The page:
What a horrible abuse of power by a confused individual. Imagine if a straight police officer arrested someone for saying it's ok to be gay???? :scared0015:

NateR
05-03-2010, 01:10 PM
Were is Cumbria exactly?

This is typical of the Gay Rights movement, though, which is why I laugh at the silliness of people comparing it to the Civil Rights movement.

County Mike
05-03-2010, 01:14 PM
That's so gay!

Blade
05-03-2010, 02:10 PM
Cumbria is a county in the north-west of England, also known as The Lake District.

logrus
05-03-2010, 02:17 PM
Nice to see other areas of the world other then the US are filled with sensitive babies,

Tyburn
05-03-2010, 08:24 PM
Well England does take a very dim view of street preachers that much is true...they always have done

But I have never heard of anything like this happening before, particularly not in a rural shire :blink:

flo
05-03-2010, 08:36 PM
The Public Order Act, which outlaws the unreasonable use of abusive language likely to cause distress, has been used to arrest religious people in a number of similar cases.
Cumbria, and the UK in general, need to get with it and give their citizens the right to freedom of speech.

flo
05-03-2010, 08:37 PM
Nice to see other areas of the world other then the US are filled with sensitive babies,
:laugh::laugh:

flo
05-03-2010, 08:38 PM
But I have never heard of anything like this happening before, particularly not in a rural shire :blink:

Yes, Bilbo would never stand for it! :wink:

Blade
05-03-2010, 10:34 PM
It should be pointed out that the tool who initiated the arrest of this guy wasn't an actual police officer, but a PCSO (Police Community Support Officer). They're employed by police forces and they patrol the streets but they don't have the same powers as regular police officers, hence they have to go bitching to the cops when they see something because they don't have power of arrest. They just wanna stroll around in a uniform feeling important but without getting their hands dirty. Not quite operating on the same sub-human scumbag level as traffic wardens but in that sort of ball park.

Tyburn
05-03-2010, 10:41 PM
It should be pointed out that the tool who initiated the arrest of this guy wasn't an actual police officer, but a PCSO (Police Community Support Officer). They're employed by police forces and they patrol the streets but they don't have the same powers as regular police officers, hence they have to go bitching to the cops when they see something because they don't have power of arrest. They just wanna stroll around in a uniform feeling important but without getting their hands dirty. Not quite operating on the same sub-human scumbag level as traffic wardens but in that sort of ball park.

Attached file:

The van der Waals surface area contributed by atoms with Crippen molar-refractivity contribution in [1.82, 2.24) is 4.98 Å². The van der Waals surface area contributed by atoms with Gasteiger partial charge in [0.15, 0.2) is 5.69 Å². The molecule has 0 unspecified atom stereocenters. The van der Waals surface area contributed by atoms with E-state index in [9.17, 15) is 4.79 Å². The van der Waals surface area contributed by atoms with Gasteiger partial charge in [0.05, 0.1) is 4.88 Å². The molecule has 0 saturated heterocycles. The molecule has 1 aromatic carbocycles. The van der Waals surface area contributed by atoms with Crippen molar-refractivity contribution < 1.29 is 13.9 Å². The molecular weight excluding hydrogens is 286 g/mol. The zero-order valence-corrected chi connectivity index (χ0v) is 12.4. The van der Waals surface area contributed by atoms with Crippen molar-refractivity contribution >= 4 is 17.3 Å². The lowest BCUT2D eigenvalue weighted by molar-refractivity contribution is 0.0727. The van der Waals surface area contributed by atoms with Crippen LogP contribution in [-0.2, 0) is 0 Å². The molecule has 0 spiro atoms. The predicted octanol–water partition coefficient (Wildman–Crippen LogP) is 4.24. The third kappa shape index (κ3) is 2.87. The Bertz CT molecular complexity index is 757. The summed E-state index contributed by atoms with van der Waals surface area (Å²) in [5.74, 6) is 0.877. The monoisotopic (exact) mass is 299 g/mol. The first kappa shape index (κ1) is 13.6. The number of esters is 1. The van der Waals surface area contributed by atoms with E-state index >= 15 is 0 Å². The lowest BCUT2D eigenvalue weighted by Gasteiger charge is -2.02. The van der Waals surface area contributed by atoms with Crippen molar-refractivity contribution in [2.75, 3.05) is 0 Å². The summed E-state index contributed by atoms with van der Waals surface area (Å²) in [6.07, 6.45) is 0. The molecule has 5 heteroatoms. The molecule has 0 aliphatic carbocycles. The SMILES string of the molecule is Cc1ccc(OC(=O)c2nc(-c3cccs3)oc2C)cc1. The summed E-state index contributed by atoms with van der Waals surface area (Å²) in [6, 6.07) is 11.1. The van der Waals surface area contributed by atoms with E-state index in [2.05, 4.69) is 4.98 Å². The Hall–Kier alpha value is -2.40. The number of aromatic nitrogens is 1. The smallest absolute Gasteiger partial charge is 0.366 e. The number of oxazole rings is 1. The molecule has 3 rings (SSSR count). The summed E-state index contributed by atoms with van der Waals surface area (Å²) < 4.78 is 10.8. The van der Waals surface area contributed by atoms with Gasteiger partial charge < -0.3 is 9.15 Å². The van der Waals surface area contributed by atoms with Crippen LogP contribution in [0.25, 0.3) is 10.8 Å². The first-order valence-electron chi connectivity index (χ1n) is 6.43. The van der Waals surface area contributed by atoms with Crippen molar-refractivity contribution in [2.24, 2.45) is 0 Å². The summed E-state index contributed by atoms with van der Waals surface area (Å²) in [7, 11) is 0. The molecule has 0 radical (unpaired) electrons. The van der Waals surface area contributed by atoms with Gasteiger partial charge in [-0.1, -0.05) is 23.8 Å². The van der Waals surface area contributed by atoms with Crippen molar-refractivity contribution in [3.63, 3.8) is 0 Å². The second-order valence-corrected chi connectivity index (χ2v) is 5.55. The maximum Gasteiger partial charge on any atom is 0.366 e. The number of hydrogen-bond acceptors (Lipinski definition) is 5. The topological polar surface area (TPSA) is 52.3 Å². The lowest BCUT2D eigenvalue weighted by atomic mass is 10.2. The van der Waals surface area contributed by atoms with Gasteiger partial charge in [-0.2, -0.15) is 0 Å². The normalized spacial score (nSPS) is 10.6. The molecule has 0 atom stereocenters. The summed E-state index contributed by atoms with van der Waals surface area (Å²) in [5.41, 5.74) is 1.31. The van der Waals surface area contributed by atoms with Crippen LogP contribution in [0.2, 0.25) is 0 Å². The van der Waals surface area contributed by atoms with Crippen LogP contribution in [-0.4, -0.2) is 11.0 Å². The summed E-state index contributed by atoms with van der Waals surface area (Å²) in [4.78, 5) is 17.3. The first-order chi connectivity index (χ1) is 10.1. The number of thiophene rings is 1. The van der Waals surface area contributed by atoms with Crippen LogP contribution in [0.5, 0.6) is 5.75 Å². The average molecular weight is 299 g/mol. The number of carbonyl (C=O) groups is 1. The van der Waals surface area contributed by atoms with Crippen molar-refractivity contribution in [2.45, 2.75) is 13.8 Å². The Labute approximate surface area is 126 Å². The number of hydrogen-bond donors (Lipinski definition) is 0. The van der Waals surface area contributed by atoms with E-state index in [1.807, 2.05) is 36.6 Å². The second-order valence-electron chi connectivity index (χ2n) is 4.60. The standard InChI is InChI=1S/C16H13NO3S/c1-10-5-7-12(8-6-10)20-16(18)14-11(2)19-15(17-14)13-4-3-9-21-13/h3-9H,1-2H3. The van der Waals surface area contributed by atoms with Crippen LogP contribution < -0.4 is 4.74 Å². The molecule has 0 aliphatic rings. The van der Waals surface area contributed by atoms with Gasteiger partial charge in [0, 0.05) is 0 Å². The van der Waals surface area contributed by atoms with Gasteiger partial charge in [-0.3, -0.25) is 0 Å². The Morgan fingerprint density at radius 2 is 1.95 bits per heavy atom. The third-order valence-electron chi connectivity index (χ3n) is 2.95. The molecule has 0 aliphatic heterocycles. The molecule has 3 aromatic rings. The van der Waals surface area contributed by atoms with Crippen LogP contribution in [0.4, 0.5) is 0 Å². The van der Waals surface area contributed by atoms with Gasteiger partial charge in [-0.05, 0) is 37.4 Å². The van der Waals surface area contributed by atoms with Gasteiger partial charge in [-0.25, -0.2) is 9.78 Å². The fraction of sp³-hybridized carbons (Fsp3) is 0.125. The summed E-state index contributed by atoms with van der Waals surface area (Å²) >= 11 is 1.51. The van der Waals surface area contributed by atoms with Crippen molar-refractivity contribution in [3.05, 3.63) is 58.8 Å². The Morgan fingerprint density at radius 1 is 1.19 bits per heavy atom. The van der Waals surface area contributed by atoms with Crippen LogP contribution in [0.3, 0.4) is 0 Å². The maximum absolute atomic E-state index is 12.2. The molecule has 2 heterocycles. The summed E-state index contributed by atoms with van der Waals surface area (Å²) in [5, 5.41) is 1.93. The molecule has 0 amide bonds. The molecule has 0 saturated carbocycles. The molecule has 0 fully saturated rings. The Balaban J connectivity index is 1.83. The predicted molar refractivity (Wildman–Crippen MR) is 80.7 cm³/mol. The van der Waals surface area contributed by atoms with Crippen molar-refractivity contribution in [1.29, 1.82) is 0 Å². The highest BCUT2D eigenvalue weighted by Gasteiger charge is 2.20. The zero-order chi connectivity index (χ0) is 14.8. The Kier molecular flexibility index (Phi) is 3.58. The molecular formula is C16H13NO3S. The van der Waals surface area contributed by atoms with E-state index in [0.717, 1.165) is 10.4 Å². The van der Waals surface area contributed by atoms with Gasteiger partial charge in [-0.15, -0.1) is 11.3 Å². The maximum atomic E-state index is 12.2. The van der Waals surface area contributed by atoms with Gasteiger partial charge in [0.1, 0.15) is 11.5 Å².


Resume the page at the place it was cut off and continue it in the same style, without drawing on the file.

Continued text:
:laugh: good point!

we see more PCSOs then we do proper police in Harrogate...I do think that MacDonalds have actually hired some kind of law enforcement/bouncer type peeps because of the terrific teenaged gangs which hang around right outside...when I saw them they didnt even have anything identifying them as police or subsiduries thereof...but they were certainly acting like the police...it was fascinating to watch...they didnt really understand the meaning of crowd control at all :laugh: before anyone goes mad...I do have experience in crowd control myself, specifically with people that might not be able to understand English...so dont go ranting about how difficult it must be for them... :ninja:

Play The Man
05-04-2010, 12:47 AM
:laugh: good point!

we see more PCSOs then we do proper police in Harrogate...I do think that MacDonalds have actually hired some kind of law enforcement/bouncer type peeps because of the terrific teenaged gangs which hang around right outside...when I saw them they didnt even have anything identifying them as police or subsiduries thereof...but they were certainly acting like the police...it was fascinating to watch...they didnt really understand the meaning of crowd control at all :laugh: before anyone goes mad...I do have experience in crowd control myself, specifically with people that might not be able to understand English...so dont go ranting about how difficult it must be for them... :ninja:

Do tell!:huh:

Tyburn
05-04-2010, 11:51 AM
Do tell!:huh:

:laugh: One of my Duties at Saint Paul's Cathedral was crowd control, in particular trying to get people to go away at the end of the day when half the tourists didnt speak English and felt like they had a right to remain in the Church all night.

Or there would be the times where we got a bomb threat and had to evacuate...the worst of them being 7/7

...right down to the "Excuse me, Sir, do you really regard what you're wearing as appropriate dress for a Church" ohhh the South Americans with their String Vests in the height of summer... :ashamed:

:laugh: